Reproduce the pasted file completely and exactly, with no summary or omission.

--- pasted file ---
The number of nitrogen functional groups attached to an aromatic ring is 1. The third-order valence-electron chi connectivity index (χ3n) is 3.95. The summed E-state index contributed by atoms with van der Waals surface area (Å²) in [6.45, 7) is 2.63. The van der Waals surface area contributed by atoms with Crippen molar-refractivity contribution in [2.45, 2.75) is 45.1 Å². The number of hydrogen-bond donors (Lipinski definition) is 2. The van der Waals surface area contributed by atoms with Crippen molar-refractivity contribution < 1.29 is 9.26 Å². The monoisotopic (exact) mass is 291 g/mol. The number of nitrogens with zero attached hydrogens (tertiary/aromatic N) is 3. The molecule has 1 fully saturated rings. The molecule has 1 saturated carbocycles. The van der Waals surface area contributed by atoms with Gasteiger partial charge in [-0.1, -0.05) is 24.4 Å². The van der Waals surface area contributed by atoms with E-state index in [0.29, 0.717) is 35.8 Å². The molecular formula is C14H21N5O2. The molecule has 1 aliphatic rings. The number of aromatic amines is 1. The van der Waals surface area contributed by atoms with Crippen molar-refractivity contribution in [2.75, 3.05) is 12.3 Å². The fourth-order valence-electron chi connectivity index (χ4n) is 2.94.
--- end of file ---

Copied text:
The number of nitrogen functional groups attached to an aromatic ring is 1. The third-order valence-electron chi connectivity index (χ3n) is 3.95. The summed E-state index contributed by atoms with van der Waals surface area (Å²) in [6.45, 7) is 2.63. The van der Waals surface area contributed by atoms with Crippen molar-refractivity contribution in [2.45, 2.75) is 45.1 Å². The number of hydrogen-bond donors (Lipinski definition) is 2. The van der Waals surface area contributed by atoms with Crippen molar-refractivity contribution < 1.29 is 9.26 Å². The monoisotopic (exact) mass is 291 g/mol. The number of nitrogens with zero attached hydrogens (tertiary/aromatic N) is 3. The molecule has 1 fully saturated rings. The molecule has 1 saturated carbocycles. The van der Waals surface area contributed by atoms with Gasteiger partial charge in [-0.1, -0.05) is 24.4 Å². The van der Waals surface area contributed by atoms with E-state index in [0.29, 0.717) is 35.8 Å². The molecular formula is C14H21N5O2. The molecule has 1 aliphatic rings. The number of aromatic amines is 1. The van der Waals surface area contributed by atoms with Crippen molar-refractivity contribution in [2.75, 3.05) is 12.3 Å². The fourth-order valence-electron chi connectivity index (χ4n) is 2.94.